I really can’t say enough good things about having a doula. Her experience was invaluable not just physically but emotionally too. She assured me things were happening for a reason and had biological explanations for what was happening (like my shaking and the grunting). She even knew when my contractions would start before I did! I asked her in the middle of the night “How do you know they are starting” – she just has that connection. Matt will be the first to tell you how glad HE was that we had a doula. If it had just been the two of us there together, we would have been so scared. I most definitely would have gotten pain relief – more from fear than the pain itself since it’s clear I could handle the pain. Matt looked to Jen for guidance and they worked well as a team. As he said in his post, he was there to remind me that this suffering was temporary and that I was strong enough to get through it. He was also my physical comfort, and I remember wanting to squeeze his hand and have him near me so he could sense our connection through touch without me having to speak. If I have one piece of advice to moms to be, it’s hire a doula.


So would I go drug free again? I don’t know. A day later I was telling people no. A week later….as I write this story….I think maybe. 3 years from now? I might have the courage to try it again. My number one goal for going drug-free was just to experience what womankind has gone through for ages. That goal has now been achieved. Maybe next time I’ll get an epidural and have one of those A Baby Story labors where the women sleep until they are 10 cm and push with a smile on their faces. But the good news is that I don’t have to choose now or even with my next pregnancy. I will have until I’m in the moment of labor to decide, and if my next labor is anything like this one, I’m guessing I just don’t even think about an epidural as an option. It felt so off limits to me – not because I wouldn’t “give in” but because I didn’t even know how to ask for one, who to call or how it all worked. If I didn’t have time to fix my pony tail, how was I to focus on getting pain relief? It was almost easier just to keep doing what I was doing.

I don’t know if it was the yoga, the chiropractic, the walking, the moderate weight gain, the massages, the Body Pump, the birth story reading, the good nutrition, the positive attitude, the research, the childbirth classes or just luck. But I am so thankful for this experience – as intense as it was – and the empowerment with which it has left me as a woman.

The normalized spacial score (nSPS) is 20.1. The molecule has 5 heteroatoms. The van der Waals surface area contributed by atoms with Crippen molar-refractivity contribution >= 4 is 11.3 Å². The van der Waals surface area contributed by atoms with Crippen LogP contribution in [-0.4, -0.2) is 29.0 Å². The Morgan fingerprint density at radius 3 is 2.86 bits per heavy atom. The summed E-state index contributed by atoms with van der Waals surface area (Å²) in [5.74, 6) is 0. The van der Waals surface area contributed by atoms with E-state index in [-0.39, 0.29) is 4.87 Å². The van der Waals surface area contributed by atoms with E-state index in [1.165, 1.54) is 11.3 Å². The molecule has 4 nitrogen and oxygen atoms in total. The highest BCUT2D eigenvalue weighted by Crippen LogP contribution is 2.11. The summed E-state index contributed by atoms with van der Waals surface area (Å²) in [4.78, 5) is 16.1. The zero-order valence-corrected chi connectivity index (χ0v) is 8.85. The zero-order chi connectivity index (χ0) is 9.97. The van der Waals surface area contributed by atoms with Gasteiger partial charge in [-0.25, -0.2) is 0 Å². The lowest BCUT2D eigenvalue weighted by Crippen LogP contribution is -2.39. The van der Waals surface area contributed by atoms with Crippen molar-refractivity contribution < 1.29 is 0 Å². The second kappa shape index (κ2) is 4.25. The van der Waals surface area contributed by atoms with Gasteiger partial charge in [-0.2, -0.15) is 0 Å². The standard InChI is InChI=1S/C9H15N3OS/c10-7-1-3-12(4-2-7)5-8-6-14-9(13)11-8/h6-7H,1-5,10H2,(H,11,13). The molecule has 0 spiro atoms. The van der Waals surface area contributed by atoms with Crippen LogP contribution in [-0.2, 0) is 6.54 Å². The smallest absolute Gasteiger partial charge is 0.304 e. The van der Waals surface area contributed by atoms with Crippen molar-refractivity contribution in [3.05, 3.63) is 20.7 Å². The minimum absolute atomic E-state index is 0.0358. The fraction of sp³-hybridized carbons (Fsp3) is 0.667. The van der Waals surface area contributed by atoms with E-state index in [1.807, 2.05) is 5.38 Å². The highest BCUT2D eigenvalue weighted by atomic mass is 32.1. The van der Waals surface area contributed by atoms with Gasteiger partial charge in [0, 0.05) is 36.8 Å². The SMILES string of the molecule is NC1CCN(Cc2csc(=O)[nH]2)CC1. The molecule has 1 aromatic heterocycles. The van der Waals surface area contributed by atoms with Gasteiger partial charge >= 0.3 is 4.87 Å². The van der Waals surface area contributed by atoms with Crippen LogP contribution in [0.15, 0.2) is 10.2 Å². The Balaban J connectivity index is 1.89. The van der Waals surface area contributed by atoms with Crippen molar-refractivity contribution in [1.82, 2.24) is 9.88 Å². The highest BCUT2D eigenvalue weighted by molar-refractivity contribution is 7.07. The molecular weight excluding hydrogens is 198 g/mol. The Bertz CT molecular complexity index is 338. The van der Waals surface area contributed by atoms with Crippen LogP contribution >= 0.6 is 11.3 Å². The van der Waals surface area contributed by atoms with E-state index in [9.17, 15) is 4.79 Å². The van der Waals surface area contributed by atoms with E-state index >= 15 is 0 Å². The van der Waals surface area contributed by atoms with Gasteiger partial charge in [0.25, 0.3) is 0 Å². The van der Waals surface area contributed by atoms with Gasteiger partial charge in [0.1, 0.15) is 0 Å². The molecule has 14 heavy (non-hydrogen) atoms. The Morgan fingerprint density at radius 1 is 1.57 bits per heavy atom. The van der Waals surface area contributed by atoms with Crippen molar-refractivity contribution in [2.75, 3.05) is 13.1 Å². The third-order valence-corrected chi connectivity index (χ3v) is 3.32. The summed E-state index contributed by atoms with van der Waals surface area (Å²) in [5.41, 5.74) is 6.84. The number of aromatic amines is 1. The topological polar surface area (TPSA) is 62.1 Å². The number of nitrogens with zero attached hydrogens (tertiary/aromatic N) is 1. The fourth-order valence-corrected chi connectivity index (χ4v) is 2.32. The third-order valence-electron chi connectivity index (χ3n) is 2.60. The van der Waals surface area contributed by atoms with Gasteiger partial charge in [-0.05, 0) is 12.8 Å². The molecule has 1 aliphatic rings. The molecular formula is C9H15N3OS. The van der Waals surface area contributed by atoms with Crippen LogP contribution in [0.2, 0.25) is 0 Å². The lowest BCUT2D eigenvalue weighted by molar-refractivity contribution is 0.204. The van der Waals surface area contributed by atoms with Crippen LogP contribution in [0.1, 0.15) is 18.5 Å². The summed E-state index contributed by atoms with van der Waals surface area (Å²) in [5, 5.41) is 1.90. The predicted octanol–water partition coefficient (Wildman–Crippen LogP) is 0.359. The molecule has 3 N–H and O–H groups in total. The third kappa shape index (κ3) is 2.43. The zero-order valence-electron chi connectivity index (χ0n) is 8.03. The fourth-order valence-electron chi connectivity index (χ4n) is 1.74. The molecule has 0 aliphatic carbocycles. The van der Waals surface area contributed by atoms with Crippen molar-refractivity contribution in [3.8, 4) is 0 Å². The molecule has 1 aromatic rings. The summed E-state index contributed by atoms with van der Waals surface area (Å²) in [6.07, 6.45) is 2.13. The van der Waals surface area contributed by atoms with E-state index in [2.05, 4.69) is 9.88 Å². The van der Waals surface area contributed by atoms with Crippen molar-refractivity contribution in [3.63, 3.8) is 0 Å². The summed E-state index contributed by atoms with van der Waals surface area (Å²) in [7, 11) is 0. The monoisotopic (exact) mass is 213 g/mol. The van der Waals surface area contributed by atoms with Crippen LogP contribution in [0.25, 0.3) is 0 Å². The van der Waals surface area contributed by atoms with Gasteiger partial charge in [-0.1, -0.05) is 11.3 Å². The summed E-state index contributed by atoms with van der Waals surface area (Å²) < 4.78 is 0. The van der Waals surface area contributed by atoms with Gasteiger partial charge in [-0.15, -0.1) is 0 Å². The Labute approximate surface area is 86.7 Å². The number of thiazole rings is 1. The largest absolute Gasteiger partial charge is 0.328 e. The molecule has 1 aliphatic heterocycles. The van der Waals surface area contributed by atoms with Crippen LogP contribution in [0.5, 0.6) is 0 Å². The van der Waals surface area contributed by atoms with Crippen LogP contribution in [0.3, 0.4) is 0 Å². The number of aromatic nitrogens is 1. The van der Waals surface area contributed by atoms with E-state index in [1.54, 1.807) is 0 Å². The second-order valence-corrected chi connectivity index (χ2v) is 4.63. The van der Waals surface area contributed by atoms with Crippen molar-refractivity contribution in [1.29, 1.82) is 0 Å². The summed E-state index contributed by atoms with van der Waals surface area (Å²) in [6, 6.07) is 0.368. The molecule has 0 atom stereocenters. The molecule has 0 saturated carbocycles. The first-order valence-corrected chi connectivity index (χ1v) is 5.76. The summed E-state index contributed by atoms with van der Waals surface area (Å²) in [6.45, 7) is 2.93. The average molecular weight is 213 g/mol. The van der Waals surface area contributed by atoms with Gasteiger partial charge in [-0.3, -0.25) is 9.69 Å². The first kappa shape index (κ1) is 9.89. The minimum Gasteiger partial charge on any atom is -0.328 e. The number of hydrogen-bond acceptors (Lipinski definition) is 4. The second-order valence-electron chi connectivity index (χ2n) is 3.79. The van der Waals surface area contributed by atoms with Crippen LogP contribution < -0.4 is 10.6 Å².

216 thoughts on “Mazen’s Birth Story”

  1. Amazing story, Kath. You are just a super strong, focused and courageous person, and you and Matt will be awesome parents. Mazen looks precious!! Can’t wait to keep reading and learning about your wonderful journey 🙂 Lynne

  2. Thank you for sharing something so incredibly personal Kath. This truly is a beautiful birthing story. I was 23 with I had my first son. Gosh I feel like I was so young back then. I wish I could do it over again. I was too young and naive to know that the doctors really did take over the whole experience and really it wasn’t the way it should have been. Same for my second child 2 1/2 years later which was worse than the first. I’m thankful that my boys are healthy and happy, and also happy that I had them when I did, but I wish I could go back and do it all over again knowing what I know now.

    Congratulations, again, to you and your amazing family!

  3. Phew is right :). Thank you for fixing the comments!

    As I have shared before, ny first baby was a preemie and I was 8 cms before anyone knew I was in labor. I thought I was just crampy from constipation! Ok, TMI but we are sharing here.

    My second was a normal 39 and 2 day delivery. We got to the hospital and I was 6 cms, so I was given an injection of Stadol. THANK GOD or I do not know how I would have survived. I so admire you for your determination to do this drug free, and also recognize that you respect a woman’s right to choose drug free or not.

    Now, this placenta thing. You didn’t have to push? I am so shocked by that! It hurt just as much as delivering a 8 lb 5 ounce 20.5 inch baby!

    Thank you again for sharing your story. I teared up many times, and am so happy you have a beautiful family to show for all this hard work!

  4. I’m seriously considering getting knocked up like _tonight_ after reading your birth story!!! It’s amazing, and beautiful, and inspiring!
    And, more practically, thanks for putting it all in one so we didn’t have to suffer and wait for multiple posts:-)